WASHINGTON — It has been a gradual development, but undeniable. The First Amendment, long given prominence by a Supreme Court that paid homage to its value, has taken a back seat in the Court's jurisprudence.
The Supreme Court term just ended provides ample evidence of this trend. In nearly every case on its First Amendment docket, the Court gave the First Amendment short shrift — or worse.
In the biggest First Amendment case of the term — McConnell v. Federal Election Commission — the Court shrugged off First Amendment objections to the McCain-Feingold campaign-finance law. Dwelling instead on the dangers of campaign money corrupting the political system, the Court gave little weight to the restrictions on core political speech that the law embraced.
Only one minor provision of the law — the restriction on campaign donations by the under-17 set — was struck down on First Amendment grounds. A puzzled Floyd Abrams, the prominent First Amendment lawyer who was part of the team challenging the law, said afterward of the overall McConnell decision, "It almost reads like a tax case rather than a First Amendment case. In style, tone and nature, it reads like an opinion about regulation by government of some sort of improper activity."
The same could be said of other decisions this past term. In National Archives and Records Administration v. Favish, the privacy of White House aide Vince Foster's surviving family was far more important to the Court than any public interest in obtaining more information about his death. In City of Littleton v. Z.J. Gifts, the Court said the First Amendment requires prompt adjudication of appeals in licensing disputes over adult businesses — but then said no special handling of these appeals is needed.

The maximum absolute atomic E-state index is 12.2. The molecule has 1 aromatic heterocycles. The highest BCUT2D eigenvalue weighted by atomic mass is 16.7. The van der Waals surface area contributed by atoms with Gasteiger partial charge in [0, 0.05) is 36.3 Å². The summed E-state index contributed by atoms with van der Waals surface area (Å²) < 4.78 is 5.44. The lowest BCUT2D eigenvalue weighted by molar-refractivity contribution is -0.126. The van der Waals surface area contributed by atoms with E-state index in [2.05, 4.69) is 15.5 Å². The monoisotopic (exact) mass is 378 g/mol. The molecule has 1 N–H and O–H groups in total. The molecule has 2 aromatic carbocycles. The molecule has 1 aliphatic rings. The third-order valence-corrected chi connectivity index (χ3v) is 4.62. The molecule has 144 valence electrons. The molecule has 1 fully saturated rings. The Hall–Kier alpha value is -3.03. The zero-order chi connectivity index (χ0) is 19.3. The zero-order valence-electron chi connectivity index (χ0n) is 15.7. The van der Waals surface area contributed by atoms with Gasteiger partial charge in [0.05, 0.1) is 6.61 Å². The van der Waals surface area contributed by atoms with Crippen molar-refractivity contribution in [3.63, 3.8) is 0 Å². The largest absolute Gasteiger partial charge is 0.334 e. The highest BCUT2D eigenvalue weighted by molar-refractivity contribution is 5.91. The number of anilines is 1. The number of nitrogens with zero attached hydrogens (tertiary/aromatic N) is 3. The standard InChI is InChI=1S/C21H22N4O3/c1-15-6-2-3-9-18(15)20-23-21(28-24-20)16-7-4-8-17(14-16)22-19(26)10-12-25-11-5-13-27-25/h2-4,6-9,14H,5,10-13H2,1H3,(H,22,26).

In several cases, the Court's desire to duck or dither about the dispute at hand overwhelmed the First Amendment objections raised. Justice John Paul Stevens cited "prudential" standing concerns in his majority opinion that dismissed what could have been the biggest First Amendment case of the term: Elk Grove Unified School Dist. v. Newdow, the challenge to the words "under God" in the Pledge of Allegiance. In the view of many commentators, the Court seized on atheist Michael Newdow's custody battle — and the resulting concern that he did not have the right to sue on behalf of his school-age daughter — as a welcome escape hatch from ruling in such a politically charged First Amendment case.
Similarly, in Cheney v. U.S. District Court, the justices sent the case back to lower courts for further review to determine just how much discovery is appropriate in a dispute over Vice President Dick Cheney's desire to keep records of his energy-policy task force secret.
The justices also sent Ashcroft v. ACLU II back to the 3rd U.S. Circuit Court of Appeals for further study to determine if new blocking and filtering technology is now a more suitable alternative for the restrictions of the Child Online Protection Act on adult Internet material. In essence the Court gave the government yet another chance to defend the law.